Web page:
Rejected by the jury of the official Salon in 1863, Manet’s Déjeuner sur l’herbe was hung in the Salon des refusés. (Digression: I once saw a play by David Pownall that opened with the actors arranged exactly as in this painting; one of the two men was Marx, the other Freud, though I have may have misremembered the Freud one.)

Writers A, B, C, D and E are all established authors with prizes, good sales records and cuttings files of good reviews, and they are all now sharing the experience of having their new books rejected by the mainstream publishing salon. The new book of writer F was accepted but then had its publication postponed indefinitely. Writer G was at one point a household name but now has no book in print, and no publisher is interested in reissuing them. (And these are just the ones I’ve happened to meet in the past few months; there must be many more.)

There’s a recession, but that’s more of an excuse than an explanation; writers A to G are safer bets than many. We’ve been heading here for some time: corporate takeovers; business models concentrated on the bottom line; investment in marketing for the books that are assumed to be the hot sellers, to the exclusion of others; high overheads making the publishing of anything risky a loss-making activity.

Meanwhile, technology. Traditional litho printing obliged you to print in high numbers to get a decent unit cost; digital printing allows you to print short runs, even individual copies, for little money. Writers A to G tend to nod off here; for them, me too, books are for reading and writing, not haggling over with printers. But during my back-room years (a humdrum life, but at least I didn’t have to stand up and spout nonsense at sales conferences), I picked up, largely by accident, some of the non-writerly stuff (it’s not difficult), and I'm now helping writers A, B and C to self-publish.

The usual advice on self-publishing – don’t – generally still holds. It’s not enough for the book to be a good book; you need access to some form of media publicity to get it noticed and sold. But at least there’s no reason now why the book itself should be any less well edited, designed and printed than a book from a regular publisher. And these days – just as Manet shared wall space in 1863 with Cezanne, Pissarro, Whistler – the company you’ll keep in the Salon des refusés is becoming increasingly renowned.

Friday 15 May 2009


The CBe edition of Ponge, Unfinished Ode to Mud, is reviewed by Lee Rourke in this week’s TLS: ‘Beverley Bie Brahic’s translation is wholly in keeping with Ponge’s own premiss . . . that he should “never sacrifice the object of [his] study in order to enhance some verbal turn discovered on the subject”. These new translations never interfere with Ponge’s vision, and things do not lose their thingness. We can be grateful to both the translator and CB editions for bringing the unique work of Francis Ponge back to the attention of English-speakers.’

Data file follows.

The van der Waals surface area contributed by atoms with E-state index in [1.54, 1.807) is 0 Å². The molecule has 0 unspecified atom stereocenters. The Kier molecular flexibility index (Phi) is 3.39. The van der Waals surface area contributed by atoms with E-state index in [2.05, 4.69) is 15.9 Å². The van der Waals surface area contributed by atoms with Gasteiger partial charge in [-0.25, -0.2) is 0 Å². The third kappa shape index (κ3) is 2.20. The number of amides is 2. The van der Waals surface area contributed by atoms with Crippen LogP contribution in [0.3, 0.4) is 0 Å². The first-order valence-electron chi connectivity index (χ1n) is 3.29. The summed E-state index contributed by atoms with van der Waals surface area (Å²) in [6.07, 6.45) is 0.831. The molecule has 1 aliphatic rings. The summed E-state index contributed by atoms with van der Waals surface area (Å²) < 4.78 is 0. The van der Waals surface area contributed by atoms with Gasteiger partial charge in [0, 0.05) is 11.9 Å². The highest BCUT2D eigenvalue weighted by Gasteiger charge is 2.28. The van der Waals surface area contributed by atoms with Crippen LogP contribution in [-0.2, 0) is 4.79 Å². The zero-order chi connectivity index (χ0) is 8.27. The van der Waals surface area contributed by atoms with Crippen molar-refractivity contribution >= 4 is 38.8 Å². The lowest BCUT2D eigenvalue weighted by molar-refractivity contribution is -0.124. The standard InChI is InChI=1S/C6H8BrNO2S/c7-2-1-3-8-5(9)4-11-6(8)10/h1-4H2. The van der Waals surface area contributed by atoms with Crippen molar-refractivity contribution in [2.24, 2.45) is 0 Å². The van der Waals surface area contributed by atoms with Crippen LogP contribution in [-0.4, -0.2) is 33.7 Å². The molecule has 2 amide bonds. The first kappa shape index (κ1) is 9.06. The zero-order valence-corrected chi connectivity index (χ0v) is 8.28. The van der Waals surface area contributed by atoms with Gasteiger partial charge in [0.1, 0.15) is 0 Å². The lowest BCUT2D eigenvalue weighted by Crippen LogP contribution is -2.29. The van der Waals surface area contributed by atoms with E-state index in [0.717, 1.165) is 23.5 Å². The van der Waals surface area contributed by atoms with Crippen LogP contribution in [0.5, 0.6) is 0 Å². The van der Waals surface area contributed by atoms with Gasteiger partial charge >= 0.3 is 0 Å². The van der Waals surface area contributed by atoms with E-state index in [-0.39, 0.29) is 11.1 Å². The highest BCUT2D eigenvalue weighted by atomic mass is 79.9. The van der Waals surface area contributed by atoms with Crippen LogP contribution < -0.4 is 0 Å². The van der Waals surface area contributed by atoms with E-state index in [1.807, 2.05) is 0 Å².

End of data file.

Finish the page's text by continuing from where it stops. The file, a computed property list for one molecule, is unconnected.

Monday 11 May 2009

‘Let this be it’

Weeks since the last post . . . Excuses to offer, expenses to claim? None. I’ve been reading Mavis Gallant: genius. Short stories are not chapters in novels, she warns: read one, go away and live a bit before you read another. Not easy, given the temptation of the next page and the next. How does she do what she does? Her stories are more strange and original than their fluency and apparent old-fashionedness suggests. Often the big ‘events’ – a death, a betrayal – happen offstage or between the lines, while the page is printed with ephemera – snatches of dialogue, a glance at the people sitting at a neighbouring table – that say everything.

I’ve been aiding and abetting two writers, both well-reviewed and with good sales records, who cannot find a mainstream taker for their new books and have decided to take the alternative route. Despite it being such a rocky one. A phone call this morning from a reader who praised the new Jack Robinson book and asked me how I sell – oh, a distributor, mail-outs, copies sent off to the lit eds, visits to favourite bookshops, and, I suppose, word of mouth. The response (with honourable exceptions) is sluggish. (And my occasional frustration that of the local grocer who overhears voluble support for local, small-scale businesses from people driving by to Tesco’s.)

The above picture – on the left, Robert Fergusson (1750–74), a contemporary of Burns; his first poems were published in 1771; two years later, according to the Oxford Companion, ‘he developed manic-depressive symptoms, and died not long after being shut up in the local Bedlam.’ On the right, an Edinburgh girl in the sunshine reading Natural Mechanical. ‘If you read only one poem a year,’ says the current catalogue from John Sandoe (Books), ‘let this be it.’